For those back on St. Thomas, there’s always the free coolers of rum punch offered at St. Peter Great House. All you have to do is buy a ticket to tour the grounds (which are actually beautiful anyway) and such endless drinks are included.

Ruins at the Annaberg Sugar Plantation on St. John - iStockphoto / Mablache
Ruins at the Annaberg Sugar Plantation on St. John – iStockphoto / Mablache

Other popular activities within the USVI include golfing on St. Croix, mountain-biking on Water Island, kayaking in Salt River Bay, horseback riding, and windsurfing.


In early April, the St. Thomas Yacht Club hosts the International Rolex Cup Regatta, an event which draws premier racers from around the world.

Later in the month, St. Thomas is also the central location for the Virgin Islands Carnival, a celebration with distinctly African roots. Although festivities at this time are actually taking place throughout the surrounding islands, the capital of St. Thomas tends to overflow the most with live music, parades, and “Mocko Jumbies,” or stilted participants dressed as spirits.

Further contributing to the Carnival element, the St. John Festival in July is only distinguished by the fact that it is also meant to celebrate emancipation and independence, culminating in a big parade on the 4th. Then in August, the U.S. Virgin Islands Open (Atlantic Blue Marlin Tournament) is a prestigious St. Thomas charity event that donates all of its proceeds to the Boy Scouts of America.


For anyone a fan of pirate lore, Bluebeard’s Castle and The Inn at Blackbeard’s Castle may be particularly appealing. Both “castles,” situated in the hills above Charlotte Amalie, were originally built around 1680 as harbor watchtowers, before apparently being taken over as pirate hideouts. Now both are more likely to be recognized as your everyday hotel.

Or you might want to try a more personable stay at one of the many bed and breakfast sites in St. Thomas, like Bellavista, or at one of the charming inns, like Garden of the Silver Palm.

Charlotte Amalie, St. Thomas - iStockphoto Polette2
Charlotte Amalie, St. Thomas – iStockphoto Polette2

For another St. Thomas alternative, the Best Western Emerald Beach Resort is certainly a convenient choice, if only for its close proximity to the airport. Despite being part of a branded chain, this setting on Lindberg Bay actually provides an amazingly unique vibe and happy, tropical atmosphere. Also, the beachside bar and restaurant are open all day long.

Next, over on St. John, the Maho Bay Campground is definitely not to be missed. Like the rest of Stanley Selengut’s eco-friendly creations, it offers the perfect opportunity to reconnect with nature. The surroundings are lush and beautiful, and although communal bathhouses are shared, each tent-cottage is private.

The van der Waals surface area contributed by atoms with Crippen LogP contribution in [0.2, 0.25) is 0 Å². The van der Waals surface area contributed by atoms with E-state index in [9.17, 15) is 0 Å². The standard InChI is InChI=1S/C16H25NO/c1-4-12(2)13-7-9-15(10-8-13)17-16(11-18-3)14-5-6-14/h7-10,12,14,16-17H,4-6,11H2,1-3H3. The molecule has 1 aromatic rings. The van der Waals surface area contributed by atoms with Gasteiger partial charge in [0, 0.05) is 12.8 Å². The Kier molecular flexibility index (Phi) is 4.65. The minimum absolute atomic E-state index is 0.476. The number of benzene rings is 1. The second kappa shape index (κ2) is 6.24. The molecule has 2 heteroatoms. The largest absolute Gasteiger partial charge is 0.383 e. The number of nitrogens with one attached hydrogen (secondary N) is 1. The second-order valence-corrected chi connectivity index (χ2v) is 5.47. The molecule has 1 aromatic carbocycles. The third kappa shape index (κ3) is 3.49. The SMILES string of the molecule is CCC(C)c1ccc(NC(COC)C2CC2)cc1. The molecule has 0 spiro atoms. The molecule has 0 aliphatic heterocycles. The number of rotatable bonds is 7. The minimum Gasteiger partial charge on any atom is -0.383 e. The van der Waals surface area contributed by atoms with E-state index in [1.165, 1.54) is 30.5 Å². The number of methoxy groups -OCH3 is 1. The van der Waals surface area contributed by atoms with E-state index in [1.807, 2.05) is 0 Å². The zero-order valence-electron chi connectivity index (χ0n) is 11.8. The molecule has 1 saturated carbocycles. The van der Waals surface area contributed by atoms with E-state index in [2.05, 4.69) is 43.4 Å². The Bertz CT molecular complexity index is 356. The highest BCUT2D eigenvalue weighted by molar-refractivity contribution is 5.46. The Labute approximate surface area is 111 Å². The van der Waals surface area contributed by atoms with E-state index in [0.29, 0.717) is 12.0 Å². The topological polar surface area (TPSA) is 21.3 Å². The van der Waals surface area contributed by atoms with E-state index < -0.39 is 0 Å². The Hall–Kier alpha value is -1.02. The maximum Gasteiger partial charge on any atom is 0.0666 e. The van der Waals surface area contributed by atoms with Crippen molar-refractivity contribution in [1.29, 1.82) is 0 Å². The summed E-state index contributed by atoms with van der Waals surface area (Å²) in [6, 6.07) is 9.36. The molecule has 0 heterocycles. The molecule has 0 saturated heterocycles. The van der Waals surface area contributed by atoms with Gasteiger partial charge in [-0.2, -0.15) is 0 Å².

On a similar note, the VI Environmental Resource Station on St. John actually offers guests free room and board in exchange for four hours of “eco-research” per day.

Lastly, on St. Croix, there are some really unique smaller resorts. For example, Waves at Cane Bay offers a tropical atmosphere and off-the-beach diving near The Wall (with gear included in the room rate).

Or, try a vintage stay at Pink Fancy near downtown Christiansted. Once a destination for mid-century artists and writers, this boutique hotel is now filled with antiques and unique décor in every room.

A hen and her chicks stroll the beach in St. Croix.
A hen and her chicks stroll the beach in St. Croix.


A longtime favorite of visitors and locals alike, Mafolie Restaurant on St. Thomas offers unbeatable views of the harbor below. At night, the candlelit atmosphere is only matched by the glow of lower Charlotte Amalie. Steak, pasta, and lobster are common fare, and there is even live music every Sunday night.

On the Red Hook side of St. Thomas, Duffy’s Love Shack is another all-around favorite, mostly known for its festive, theme-like atmosphere. The tropical drinks, with funny names like Revenge of Godzilla, are a great complement to the fresh food, and eventually, late-night atmosphere. Remember, though, they don’t take credit cards.

Fish Trap on St John

On St. John, Fish Trap has a stellar reputation for some of the best West Indian style seafood at moderate prices. Asolare offers Pan-Asian fare and a fabulous sunset view of Cruz Bay. There is also Woody’s, with its cheap beer and sailor atmosphere, or Fred’s, with its reggae music and ethnic vibe.

On St. Croix, enjoy cocktails and live music at the Divi Carina Bay Casino (the only casino in the USVI). Or, for the most local of experiences, don’t miss the ever-popular Junie’s Bar and Restaurant. This spot is simple, family-run, and full of unique menu items.